The Martial Ethic in Early Modern Germany: Civic Duty and the Right of Arms by B. TlustyThe Martial Ethic in Early Modern Germany: Civic Duty and the Right of Arms by B. Tlusty

The Martial Ethic in Early Modern Germany: Civic Duty and the Right of Arms

byB. Tlusty

Hardcover | March 29, 2011

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For German townsmen, life during the sixteenth and seventeenth centuries was characterized by a culture of arms, with urban citizenry representing the armed power of the state. This book investigates how men were socialized to the martial ethic from all sides, and how masculine identity was confirmed with blades and guns. 
B ANN TLUSTY is Professor of History at Bucknell University in Pennsylvania, USA. Her publications include Bacchus and Civic Order: The Culture of Drink in Early Modern Europe (2001) and the co-edited collection The World of the Tavern: Public Houses in Early Modern Europe (2002), as well as numerous articles on gendered behaviours in...
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Title:The Martial Ethic in Early Modern Germany: Civic Duty and the Right of ArmsFormat:HardcoverDimensions:384 pagesPublished:March 29, 2011Publisher:Palgrave Macmillan UKLanguage:English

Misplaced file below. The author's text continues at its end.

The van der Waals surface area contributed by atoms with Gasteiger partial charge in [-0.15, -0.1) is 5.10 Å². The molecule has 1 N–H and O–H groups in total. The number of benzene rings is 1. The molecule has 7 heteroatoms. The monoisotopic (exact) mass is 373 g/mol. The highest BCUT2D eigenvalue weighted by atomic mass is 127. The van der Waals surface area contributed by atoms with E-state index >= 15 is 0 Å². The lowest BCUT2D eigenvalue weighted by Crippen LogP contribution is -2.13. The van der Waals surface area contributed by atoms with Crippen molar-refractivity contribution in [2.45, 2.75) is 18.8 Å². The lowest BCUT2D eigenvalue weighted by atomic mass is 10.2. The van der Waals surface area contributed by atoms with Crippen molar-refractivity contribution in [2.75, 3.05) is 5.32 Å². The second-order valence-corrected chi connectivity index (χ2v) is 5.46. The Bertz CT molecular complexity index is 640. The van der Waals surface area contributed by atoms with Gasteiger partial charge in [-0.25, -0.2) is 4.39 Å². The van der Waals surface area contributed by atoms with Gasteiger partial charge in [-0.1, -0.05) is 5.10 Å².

The following ISBNs are associated with this title:

ISBN - 10:0230576567

ISBN - 13:9780230576568

Reviews

Table of Contents

Introduction
Keeping the Peace: Household, Citizenship, and Defense
Duty and Disorder
Negotiating Armed Power: The Control of Arms and Violence
The Age of the Sword: Norms of Honor and Fashion
Keeping and Bearing Arms: Norms of Status and Gender
In and Out of the Commune: The Social Boundaries of Citizenship
Martial Sports and the Technological Challenge
Communities in Conflict: Competing Jurisdictions in the Empire
Citizens versus the State: Household, Community, and Urban Politics
Conclusion
Bibliography
Index

Editorial Reviews

"A well-written treatment of an important topic, which offers an ambitious analysis of the relationship between the right of German townsmen to bear arms and early modern understandings of citizenship, honour and gender." --Christopher R. Friedrichs, University of British Columbia, Canada